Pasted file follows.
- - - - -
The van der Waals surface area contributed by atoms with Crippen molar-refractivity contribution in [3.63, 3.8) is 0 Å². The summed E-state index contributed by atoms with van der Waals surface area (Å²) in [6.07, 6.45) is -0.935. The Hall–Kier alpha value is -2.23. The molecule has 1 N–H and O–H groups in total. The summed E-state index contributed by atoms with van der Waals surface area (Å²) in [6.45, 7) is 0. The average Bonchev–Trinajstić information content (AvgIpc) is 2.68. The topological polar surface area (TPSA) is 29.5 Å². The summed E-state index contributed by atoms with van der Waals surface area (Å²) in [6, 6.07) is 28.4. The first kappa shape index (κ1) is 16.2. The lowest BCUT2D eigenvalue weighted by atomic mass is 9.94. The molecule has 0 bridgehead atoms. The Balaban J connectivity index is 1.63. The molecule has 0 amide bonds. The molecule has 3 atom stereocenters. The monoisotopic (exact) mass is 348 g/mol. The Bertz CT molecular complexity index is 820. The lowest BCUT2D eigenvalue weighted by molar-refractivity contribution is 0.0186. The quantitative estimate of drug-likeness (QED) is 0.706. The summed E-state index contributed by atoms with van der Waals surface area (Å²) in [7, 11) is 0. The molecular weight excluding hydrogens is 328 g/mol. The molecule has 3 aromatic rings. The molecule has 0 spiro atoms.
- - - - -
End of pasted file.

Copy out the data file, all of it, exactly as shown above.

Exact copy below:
The van der Waals surface area contributed by atoms with Crippen molar-refractivity contribution in [3.63, 3.8) is 0 Å². The summed E-state index contributed by atoms with van der Waals surface area (Å²) in [6.07, 6.45) is -0.935. The Hall–Kier alpha value is -2.23. The molecule has 1 N–H and O–H groups in total. The summed E-state index contributed by atoms with van der Waals surface area (Å²) in [6.45, 7) is 0. The average Bonchev–Trinajstić information content (AvgIpc) is 2.68. The topological polar surface area (TPSA) is 29.5 Å². The summed E-state index contributed by atoms with van der Waals surface area (Å²) in [6, 6.07) is 28.4. The first kappa shape index (κ1) is 16.2. The lowest BCUT2D eigenvalue weighted by atomic mass is 9.94. The molecule has 0 bridgehead atoms. The Balaban J connectivity index is 1.63. The molecule has 0 amide bonds. The molecule has 3 atom stereocenters. The monoisotopic (exact) mass is 348 g/mol. The Bertz CT molecular complexity index is 820. The lowest BCUT2D eigenvalue weighted by molar-refractivity contribution is 0.0186. The quantitative estimate of drug-likeness (QED) is 0.706. The summed E-state index contributed by atoms with van der Waals surface area (Å²) in [7, 11) is 0. The molecular weight excluding hydrogens is 328 g/mol. The molecule has 3 aromatic rings. The molecule has 0 spiro atoms.